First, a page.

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Lost in the Beartooths

by Jerry

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Lost in the Beartooths

It was like the fabled mountain man, Jim Bridger, once quipped, “I can’t ever remember being lost, but I do recall being considerably confused for a few days” While I can attest to not knowing exactly where I was on a number of occasions, the only time I really felt lost was nearly 20 years ago on a day hike in Montana’s Beartooth Mountains. The Beartooths are an extremely rugged range characterized by high plateaus of 10,000 feet or more, cut with deep and extremely rugged side canyons. These plateaus, although fairly flat, are above treeline and as such are barren, treeless and windswept. They make for spectacular walking and incredible views during good weather, but they offer scant protection when the weather turns bad, which it does rather regularly. Being prepared for the worst when walking on them, as I was to discover, is a most prudent precaution.

It was a beautiful Labor Day weekend when I set out for a hike across the Red Lodge plateau just northeast of Yellowstone Park. I had started out early on a circular route up the Mary Creek drainage, a climb of about 3000 feet to the top of the plateau and had planned on walking about six miles across the plateau before dropping down the Sienna Creek drainage where I had left my truck. Since the weather was perfect, the mid-70’s and not a cloud in the sky, I took only a light lunch, a poncho and a wool sweater. As was usual on easy hikes, my dog, a Labrador Retriever accompanied me. The morning was glorious, but about 2:00 p.m. when I was on the highest and most exposed part of the plateau at about 10,200 feet, the clouds started to roll in and a light drizzle began. Still, I wasn’t worried. I was more than half way through the hike and it was all down hill to the road where my vehicle was waiting. At lower elevations, trails in the Beartooths are typically well marked and easy to follow; however on the high plateaus they become faint or non-existent. Where the trail is not discernable, rock cairns are generally in place every 50 to 70 yards to mark the path. They work quite well in clear weather. However, that September day, as the weather continued to deteriorate, I began to get that nagging feeling that maybe, things would not turn out just as I had planned. The temperature dropped steadily and the wind and rain, which soon turned to a cold sleet, continued to grow in intensity. Still, I was not overly worried. I was getting closer to the actual trail and the shelter of tree-line all the time. However, within a 10-minute span, the clouds lowered to ground level and I found myself in a thick fog with visibility limited to no more and than 100 ft.. often less. Obviously, I could no longer make out the cairns marking the trail or any other landmarks. I soon became totally disorientated. To make matters worse, when I stopped to assess the situation, I set my small day pack which contained my lunch and map and compass down and went to reconnoiter the best route off the plateau. Big mistake. When I went to retrieve the pack, I realized I didn’t have the slightest idea where it was, nor could I see more that 20 yards in any direction. By now I was extremely concerned as the weather continued to worsen and I had absolutely no shelter. At over 10,00 feet I was well above tree line and was totally exposed to the increasingly heavy wind, rain and sleet. The temperature had dropped to around 30 degrees creating a textbook situation for hypothermia. What was worse, without my map and compass, I had not the slightest idea of which direction to go to get off the plateau. It began to dawn on me, that I was lost.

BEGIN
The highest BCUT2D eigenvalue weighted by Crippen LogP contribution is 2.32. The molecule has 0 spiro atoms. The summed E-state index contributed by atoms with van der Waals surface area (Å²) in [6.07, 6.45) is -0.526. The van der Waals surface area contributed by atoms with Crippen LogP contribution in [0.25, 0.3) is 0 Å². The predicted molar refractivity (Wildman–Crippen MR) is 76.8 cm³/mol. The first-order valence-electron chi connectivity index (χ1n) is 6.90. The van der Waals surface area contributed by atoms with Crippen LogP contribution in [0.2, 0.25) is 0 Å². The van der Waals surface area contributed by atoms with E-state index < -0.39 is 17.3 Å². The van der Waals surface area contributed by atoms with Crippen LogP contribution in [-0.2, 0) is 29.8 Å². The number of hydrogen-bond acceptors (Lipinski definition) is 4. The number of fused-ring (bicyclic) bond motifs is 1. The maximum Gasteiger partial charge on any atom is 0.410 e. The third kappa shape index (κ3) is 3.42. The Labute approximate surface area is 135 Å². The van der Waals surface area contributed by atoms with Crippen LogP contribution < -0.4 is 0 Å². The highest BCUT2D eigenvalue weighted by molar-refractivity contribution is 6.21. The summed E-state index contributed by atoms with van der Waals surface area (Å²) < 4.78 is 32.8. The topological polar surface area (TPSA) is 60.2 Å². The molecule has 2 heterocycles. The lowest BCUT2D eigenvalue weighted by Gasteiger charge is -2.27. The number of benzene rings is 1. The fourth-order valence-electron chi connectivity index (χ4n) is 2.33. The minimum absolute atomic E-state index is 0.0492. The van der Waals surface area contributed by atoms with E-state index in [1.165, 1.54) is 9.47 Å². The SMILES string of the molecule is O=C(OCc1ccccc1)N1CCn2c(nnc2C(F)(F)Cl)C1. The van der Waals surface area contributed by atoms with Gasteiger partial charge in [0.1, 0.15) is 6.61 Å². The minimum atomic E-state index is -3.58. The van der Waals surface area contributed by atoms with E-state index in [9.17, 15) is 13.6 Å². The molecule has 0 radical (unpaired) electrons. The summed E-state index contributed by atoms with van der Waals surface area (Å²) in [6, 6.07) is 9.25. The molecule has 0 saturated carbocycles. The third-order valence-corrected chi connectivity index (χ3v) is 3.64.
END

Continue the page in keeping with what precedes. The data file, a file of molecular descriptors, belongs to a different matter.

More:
I knew that by now I was in a survival situation and that if I didn’t get to a lower elevation soon and find some sort of shelter I was in real trouble. With no idea of where I was or which direction to go and with not a cairn or trail marker insight, things were grim. After wandering around in the dense fog and sleet for about 20 minutes I came to a small stream, just a rivulet really, but I reasoned it had to flow off the plateau at some point. I started to follow it downstream. My hope was that it would eventually lead to lower elevation below tree-line which would offer some shelter. After following the stream for a short distance, it became obvious that it would lead off the heights, but in doing so, it plummeted down a side cut in the plateau wall that was dangerously steep, rocky and slippery. Under the best of conditions, it would have been a very difficult and questionable bushwack. In these conditions, it was downright dangerous. Still, to stay on the exposed plateau was not an option - so I started down with the lab following and continually whimpering and showing even more apprehension about the route than I than I had. As I descended, the defile became steeper and more rugged. The side walls , where I could glimpse them through the fog and snow, loomed dark and ominous like some landscape out of Mordor in the Trilogy. The stream continued to snake and tumble its way through and over the talus, boulders and, as we dropped in elevation, more and more deadfall. It was dangerous and exhausting to traverse. To complicate matters, while many spots were difficult for me to get across, they were impossible for a dog to negotiate so I ended up pulling, shoving and literally carrying the lab over obstacles on an almost constant basis. Almost any slip or misstep could have resulted in a fall and serious injury. Even a minor injury such as a twisted or sprained ankle could have created a potentially life threatening situation and by now I was certain I was nowhere near the route I had left in a note at home. If something did happen to me, no one would be looking for me in this area.